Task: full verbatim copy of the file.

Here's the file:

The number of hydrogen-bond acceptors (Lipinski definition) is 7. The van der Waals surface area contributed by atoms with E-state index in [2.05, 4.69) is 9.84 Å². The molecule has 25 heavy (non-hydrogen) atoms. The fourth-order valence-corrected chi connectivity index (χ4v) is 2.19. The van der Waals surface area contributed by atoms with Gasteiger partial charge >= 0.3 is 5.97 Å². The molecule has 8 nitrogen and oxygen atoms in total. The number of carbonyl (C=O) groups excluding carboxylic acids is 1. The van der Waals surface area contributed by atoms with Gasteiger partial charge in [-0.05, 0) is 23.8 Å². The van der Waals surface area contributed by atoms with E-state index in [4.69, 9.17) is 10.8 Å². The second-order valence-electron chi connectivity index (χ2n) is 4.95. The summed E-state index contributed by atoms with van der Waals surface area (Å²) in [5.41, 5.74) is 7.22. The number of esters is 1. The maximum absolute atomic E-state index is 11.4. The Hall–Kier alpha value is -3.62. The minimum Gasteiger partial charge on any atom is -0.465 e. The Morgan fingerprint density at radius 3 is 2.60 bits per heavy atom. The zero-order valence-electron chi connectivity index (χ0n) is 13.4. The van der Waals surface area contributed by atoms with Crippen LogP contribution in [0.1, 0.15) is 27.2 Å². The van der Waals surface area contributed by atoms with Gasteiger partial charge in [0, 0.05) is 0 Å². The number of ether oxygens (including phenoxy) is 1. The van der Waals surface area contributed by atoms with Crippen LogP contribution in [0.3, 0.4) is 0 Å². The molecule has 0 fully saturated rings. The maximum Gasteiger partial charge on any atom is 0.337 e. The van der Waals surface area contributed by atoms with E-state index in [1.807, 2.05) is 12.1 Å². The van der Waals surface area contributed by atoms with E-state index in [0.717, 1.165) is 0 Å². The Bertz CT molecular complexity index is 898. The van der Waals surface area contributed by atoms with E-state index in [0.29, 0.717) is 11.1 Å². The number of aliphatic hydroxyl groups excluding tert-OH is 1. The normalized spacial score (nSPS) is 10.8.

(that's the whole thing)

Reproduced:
The number of hydrogen-bond acceptors (Lipinski definition) is 7. The van der Waals surface area contributed by atoms with E-state index in [2.05, 4.69) is 9.84 Å². The molecule has 25 heavy (non-hydrogen) atoms. The fourth-order valence-corrected chi connectivity index (χ4v) is 2.19. The van der Waals surface area contributed by atoms with Gasteiger partial charge >= 0.3 is 5.97 Å². The molecule has 8 nitrogen and oxygen atoms in total. The number of carbonyl (C=O) groups excluding carboxylic acids is 1. The van der Waals surface area contributed by atoms with Gasteiger partial charge in [-0.05, 0) is 23.8 Å². The van der Waals surface area contributed by atoms with E-state index in [4.69, 9.17) is 10.8 Å². The second-order valence-electron chi connectivity index (χ2n) is 4.95. The summed E-state index contributed by atoms with van der Waals surface area (Å²) in [5.41, 5.74) is 7.22. The number of esters is 1. The maximum absolute atomic E-state index is 11.4. The Hall–Kier alpha value is -3.62. The minimum Gasteiger partial charge on any atom is -0.465 e. The Morgan fingerprint density at radius 3 is 2.60 bits per heavy atom. The zero-order valence-electron chi connectivity index (χ0n) is 13.4. The van der Waals surface area contributed by atoms with Crippen LogP contribution in [0.1, 0.15) is 27.2 Å². The van der Waals surface area contributed by atoms with Gasteiger partial charge in [0, 0.05) is 0 Å². The number of ether oxygens (including phenoxy) is 1. The van der Waals surface area contributed by atoms with Crippen LogP contribution in [0.3, 0.4) is 0 Å². The molecule has 0 fully saturated rings. The maximum Gasteiger partial charge on any atom is 0.337 e. The van der Waals surface area contributed by atoms with E-state index in [1.807, 2.05) is 12.1 Å². The van der Waals surface area contributed by atoms with E-state index in [0.717, 1.165) is 0 Å². The Bertz CT molecular complexity index is 898. The van der Waals surface area contributed by atoms with E-state index in [0.29, 0.717) is 11.1 Å². The number of aliphatic hydroxyl groups excluding tert-OH is 1. The normalized spacial score (nSPS) is 10.8.